SHAUN BRESLIN [continued]: and promoting democracy in China.We might think of this in terms of Chinese imagined power.How others imagine and think of Chinaempowers China from without.The third understanding of having global poweris others taking your interests into accountor what they think your response willbe before making decisions.If we're going to maintain an emphasis on global power here,

    • 05:54

      SHAUN BRESLIN [continued]: power at the global level, well, thiswould seem an apt understanding of Chinese importancewhen it comes to debates on how bestto reform global governance.Here we might think of China as a global veto player--and a veto that it doesn't have to exercise itselfas long as others reject options that theyknow China wouldn't accept.The fourth and final definition is the power

    • 06:16

      SHAUN BRESLIN [continued]: to change the world to one of China's own making.Here it might be helpful to refer to Susan Strange'sunderstanding of structural power, defined as the powerto shape those global structures that all of ushave to operate within.It entails not just creating institutionsof global governance and the rules and norms through whichthey operate but also controlling the way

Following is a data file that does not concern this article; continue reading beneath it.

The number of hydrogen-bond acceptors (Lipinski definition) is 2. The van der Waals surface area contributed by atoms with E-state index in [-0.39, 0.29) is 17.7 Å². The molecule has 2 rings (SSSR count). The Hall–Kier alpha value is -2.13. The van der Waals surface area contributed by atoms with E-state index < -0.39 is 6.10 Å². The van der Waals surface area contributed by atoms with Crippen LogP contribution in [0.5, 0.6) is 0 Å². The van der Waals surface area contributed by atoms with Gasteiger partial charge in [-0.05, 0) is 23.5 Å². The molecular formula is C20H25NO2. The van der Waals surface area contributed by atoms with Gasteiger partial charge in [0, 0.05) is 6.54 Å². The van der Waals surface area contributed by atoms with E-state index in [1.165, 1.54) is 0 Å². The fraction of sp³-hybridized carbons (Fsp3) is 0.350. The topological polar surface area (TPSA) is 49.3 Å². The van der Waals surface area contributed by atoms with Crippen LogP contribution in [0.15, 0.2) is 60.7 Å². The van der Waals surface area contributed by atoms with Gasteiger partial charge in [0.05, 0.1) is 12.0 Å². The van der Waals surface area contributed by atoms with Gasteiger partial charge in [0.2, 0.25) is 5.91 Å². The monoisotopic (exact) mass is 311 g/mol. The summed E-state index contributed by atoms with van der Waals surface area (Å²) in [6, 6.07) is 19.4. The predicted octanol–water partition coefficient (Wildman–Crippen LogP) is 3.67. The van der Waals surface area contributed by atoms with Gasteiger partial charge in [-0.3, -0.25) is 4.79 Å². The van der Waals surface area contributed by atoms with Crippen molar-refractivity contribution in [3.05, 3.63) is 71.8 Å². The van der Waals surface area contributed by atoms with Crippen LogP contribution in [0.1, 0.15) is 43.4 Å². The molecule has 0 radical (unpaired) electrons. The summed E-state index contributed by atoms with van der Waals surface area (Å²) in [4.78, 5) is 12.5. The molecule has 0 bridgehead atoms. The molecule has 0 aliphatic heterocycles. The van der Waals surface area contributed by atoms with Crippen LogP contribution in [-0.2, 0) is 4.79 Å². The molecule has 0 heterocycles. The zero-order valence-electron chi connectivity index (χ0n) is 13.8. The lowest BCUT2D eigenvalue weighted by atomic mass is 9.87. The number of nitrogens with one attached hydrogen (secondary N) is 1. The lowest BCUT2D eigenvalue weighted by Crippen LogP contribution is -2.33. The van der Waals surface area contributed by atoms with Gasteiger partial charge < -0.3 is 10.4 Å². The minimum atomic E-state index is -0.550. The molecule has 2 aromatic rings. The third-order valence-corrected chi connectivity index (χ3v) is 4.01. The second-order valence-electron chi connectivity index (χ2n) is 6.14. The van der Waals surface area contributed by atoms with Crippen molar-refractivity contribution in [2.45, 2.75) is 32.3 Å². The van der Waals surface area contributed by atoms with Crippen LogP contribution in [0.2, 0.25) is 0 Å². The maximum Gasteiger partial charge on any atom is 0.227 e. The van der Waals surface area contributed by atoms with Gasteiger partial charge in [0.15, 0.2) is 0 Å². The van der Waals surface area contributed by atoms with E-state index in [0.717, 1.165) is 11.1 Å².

• 06:36

      SHAUN BRESLIN [continued]: that states, companies, individuals interactwith each other, the whole way in which the global economy isorganized.This is not just a case of Chinese interestsand influences spreading across the world but of Chinachanging the world itself.And as the influential Chinese scholar Yan Xuetong argues,the top strategic interest of a rising poweris to establish a new world order.

    • 06:58

      SHAUN BRESLIN [continued]: It's this dimension of power thatis generating most interest and indeed considerable concernabout those who are wary of a Chinese-dominated world order.We might suggest that both interestin a potential Chinese world order and, indeed,the possibility of emerging have bothincreased in the wake of the global financial crisis.So can China be considered to be a global power that

    • 07:20